Cell communication and signaling : CCS

Klotho negatively regulated aerobic glycolysis in colorectal cancer via ERK/HIF1α axis.

PMID 29884183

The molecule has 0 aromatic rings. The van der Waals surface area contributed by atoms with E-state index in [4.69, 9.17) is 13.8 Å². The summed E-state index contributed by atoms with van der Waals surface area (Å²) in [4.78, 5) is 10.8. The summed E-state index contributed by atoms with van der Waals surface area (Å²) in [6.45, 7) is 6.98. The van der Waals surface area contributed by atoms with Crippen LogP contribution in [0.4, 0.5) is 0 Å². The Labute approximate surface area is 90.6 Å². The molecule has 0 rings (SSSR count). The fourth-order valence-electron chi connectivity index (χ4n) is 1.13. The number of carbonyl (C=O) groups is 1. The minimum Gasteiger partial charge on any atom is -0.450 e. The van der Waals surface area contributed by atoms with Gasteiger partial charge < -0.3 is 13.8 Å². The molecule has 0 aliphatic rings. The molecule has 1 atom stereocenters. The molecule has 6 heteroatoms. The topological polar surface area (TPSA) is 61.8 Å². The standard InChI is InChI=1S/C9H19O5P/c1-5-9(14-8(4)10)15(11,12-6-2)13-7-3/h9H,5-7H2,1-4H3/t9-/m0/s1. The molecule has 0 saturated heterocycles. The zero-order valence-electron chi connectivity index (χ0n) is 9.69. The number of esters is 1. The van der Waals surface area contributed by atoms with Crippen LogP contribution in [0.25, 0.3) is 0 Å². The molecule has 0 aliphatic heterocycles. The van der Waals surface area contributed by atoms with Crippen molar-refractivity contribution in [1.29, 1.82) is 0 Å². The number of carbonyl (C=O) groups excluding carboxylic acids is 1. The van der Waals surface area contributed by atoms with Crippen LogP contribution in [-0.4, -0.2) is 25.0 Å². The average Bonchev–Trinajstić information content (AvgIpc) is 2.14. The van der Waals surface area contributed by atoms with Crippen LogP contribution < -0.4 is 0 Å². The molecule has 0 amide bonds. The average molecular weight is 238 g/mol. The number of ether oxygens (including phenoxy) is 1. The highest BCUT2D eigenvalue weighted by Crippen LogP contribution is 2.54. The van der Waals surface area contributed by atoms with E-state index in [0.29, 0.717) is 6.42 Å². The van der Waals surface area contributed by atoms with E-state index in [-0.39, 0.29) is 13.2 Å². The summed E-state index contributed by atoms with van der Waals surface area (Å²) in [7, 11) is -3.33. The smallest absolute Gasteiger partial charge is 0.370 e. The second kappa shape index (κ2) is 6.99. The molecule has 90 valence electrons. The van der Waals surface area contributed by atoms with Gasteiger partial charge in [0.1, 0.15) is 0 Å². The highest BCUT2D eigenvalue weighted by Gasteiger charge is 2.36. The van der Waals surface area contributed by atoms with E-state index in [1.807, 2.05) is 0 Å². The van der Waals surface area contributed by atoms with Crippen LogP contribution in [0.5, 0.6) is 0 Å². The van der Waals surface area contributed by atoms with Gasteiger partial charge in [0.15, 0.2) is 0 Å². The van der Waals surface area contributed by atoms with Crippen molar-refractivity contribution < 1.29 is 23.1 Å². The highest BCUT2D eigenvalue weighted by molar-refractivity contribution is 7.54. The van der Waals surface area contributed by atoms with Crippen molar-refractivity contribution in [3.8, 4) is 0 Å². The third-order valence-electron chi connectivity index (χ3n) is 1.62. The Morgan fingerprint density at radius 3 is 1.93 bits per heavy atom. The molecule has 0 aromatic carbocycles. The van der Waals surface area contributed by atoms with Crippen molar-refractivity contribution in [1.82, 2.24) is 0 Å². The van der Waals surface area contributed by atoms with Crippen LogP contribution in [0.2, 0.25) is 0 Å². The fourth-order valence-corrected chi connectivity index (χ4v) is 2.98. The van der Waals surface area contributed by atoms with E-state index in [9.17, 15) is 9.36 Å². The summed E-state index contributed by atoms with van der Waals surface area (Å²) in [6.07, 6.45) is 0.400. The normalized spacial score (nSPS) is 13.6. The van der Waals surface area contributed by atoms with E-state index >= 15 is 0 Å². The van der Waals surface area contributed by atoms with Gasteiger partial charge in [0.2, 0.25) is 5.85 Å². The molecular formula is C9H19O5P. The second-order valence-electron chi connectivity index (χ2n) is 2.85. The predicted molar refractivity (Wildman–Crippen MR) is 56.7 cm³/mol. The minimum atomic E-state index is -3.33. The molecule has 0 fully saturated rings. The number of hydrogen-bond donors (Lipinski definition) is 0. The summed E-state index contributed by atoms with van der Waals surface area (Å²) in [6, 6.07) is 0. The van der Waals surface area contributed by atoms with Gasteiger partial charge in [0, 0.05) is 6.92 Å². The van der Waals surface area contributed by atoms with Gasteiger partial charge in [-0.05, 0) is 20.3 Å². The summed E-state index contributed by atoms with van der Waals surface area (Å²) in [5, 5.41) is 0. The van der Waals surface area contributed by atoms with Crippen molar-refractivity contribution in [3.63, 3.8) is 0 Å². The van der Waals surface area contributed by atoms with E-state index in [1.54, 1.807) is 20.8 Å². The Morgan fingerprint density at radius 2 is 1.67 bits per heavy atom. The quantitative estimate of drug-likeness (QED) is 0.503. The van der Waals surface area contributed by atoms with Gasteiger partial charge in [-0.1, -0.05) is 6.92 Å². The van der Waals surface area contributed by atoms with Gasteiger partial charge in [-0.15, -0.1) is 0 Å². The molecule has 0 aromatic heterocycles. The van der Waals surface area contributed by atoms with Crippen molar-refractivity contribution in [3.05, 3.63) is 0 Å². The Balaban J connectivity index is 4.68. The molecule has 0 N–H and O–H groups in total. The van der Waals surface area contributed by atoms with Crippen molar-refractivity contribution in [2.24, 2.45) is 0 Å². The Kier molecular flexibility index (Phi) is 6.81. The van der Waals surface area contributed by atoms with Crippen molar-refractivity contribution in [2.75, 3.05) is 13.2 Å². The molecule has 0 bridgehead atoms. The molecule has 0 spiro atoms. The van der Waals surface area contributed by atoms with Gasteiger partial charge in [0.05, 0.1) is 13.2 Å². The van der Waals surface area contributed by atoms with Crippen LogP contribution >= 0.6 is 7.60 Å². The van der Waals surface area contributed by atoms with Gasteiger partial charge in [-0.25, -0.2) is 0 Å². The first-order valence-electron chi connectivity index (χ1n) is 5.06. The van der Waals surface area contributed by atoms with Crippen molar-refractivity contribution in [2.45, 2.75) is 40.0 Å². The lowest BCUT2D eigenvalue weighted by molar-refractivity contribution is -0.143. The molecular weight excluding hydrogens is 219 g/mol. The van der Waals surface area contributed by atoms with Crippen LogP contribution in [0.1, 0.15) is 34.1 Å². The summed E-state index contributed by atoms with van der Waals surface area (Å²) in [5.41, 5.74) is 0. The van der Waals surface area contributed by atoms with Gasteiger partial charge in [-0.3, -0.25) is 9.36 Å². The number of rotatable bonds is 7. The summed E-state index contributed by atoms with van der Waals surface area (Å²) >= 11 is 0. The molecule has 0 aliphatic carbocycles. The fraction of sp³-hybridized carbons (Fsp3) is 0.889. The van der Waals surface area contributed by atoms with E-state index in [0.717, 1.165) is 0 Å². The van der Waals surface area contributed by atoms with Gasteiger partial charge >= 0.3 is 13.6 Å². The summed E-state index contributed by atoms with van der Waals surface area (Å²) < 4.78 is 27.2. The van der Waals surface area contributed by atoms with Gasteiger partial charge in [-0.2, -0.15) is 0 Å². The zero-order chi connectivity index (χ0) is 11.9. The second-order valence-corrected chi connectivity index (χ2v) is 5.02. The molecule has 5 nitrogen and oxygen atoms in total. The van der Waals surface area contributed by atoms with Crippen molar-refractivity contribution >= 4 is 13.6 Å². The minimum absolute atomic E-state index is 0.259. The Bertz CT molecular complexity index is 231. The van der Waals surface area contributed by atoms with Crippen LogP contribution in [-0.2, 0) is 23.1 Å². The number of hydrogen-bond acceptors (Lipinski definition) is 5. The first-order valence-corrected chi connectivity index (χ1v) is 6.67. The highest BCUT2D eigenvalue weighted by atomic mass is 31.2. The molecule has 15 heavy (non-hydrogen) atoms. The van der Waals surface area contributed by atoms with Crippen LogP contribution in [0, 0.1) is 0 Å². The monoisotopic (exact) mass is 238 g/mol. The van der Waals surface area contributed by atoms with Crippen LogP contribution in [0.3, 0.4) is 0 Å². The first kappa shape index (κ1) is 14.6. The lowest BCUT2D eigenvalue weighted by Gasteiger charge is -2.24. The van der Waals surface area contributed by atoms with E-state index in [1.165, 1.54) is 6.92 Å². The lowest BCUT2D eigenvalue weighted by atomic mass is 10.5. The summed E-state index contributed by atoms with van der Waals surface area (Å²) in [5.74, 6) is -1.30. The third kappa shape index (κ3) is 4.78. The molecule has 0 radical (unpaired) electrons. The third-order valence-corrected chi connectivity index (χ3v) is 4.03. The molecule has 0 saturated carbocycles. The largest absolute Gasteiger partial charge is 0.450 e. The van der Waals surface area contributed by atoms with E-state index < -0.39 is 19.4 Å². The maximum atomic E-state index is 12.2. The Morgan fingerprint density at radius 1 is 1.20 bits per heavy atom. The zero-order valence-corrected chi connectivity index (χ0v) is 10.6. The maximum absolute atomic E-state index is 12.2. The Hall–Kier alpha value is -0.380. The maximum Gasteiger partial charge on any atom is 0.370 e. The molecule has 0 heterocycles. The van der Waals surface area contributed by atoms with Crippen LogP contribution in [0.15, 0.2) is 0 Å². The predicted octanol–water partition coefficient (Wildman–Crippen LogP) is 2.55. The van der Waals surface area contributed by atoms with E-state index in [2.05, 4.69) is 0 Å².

Klotho (KL) was originally characterized as an aging suppressor gene, and has been identified as a tumor suppressor gene in a variety of cancers, including colorectal cancer. Recent years have witnessed the importance of metabolism transformation in cancer cell malignancies maintenance. Aberrant cancer cell metabolism is considered to be the hallmark of cancer. Our previous studies demonstrated that KL played negative roles in colon cancer cell proliferation and metastasis. However, its role in the cancer cell reprogramming has seldom been reported. The aim of this study was to examine the role of KL in aerobic glycolysis in colorectal cancer. Combining maximum standardized uptake value (SUVmax), which was obtained preoperatively via a PET/CT scan, with immunohistochemistry staining, we analyzed the correlation between SUVmax and KL expression in colorectal cancer tissues. The impact of KL on glucose metabolism and its mechanisms were further validated in vitro and in vivo. Patients with lower KL expression exhibited higher 18F-FDG uptake (P < 0.05), indicating that KL might participate in aerobic glycolysis regulation. In vitro assay by using colon cancer cell lines further supported this observation. By overexpressing KL in HTC116 and SW480 cells, we observed that the glycolysis was inhibited and the mitochondrial respiration increased, indicating that KL was a negative regulator of aerobic glycolysis. To seek for the underlying mechanisms, we tried to dig out the relation between KL and HIF1α signaling pathway, and found that KL negatively regulated HIF1α protein level and transcriptional activity. Western blot analysis showed that KL overexpression negatively regulated ERK pathway, and KL regulated aerobic glycolysis in part through its regulation of ERK/ HIF1α axis. Taken together, KL is a negative regulator of aerobic glycolysis and KL inhibited glucose metabolism transformation via the ERK/ HIF1α axis.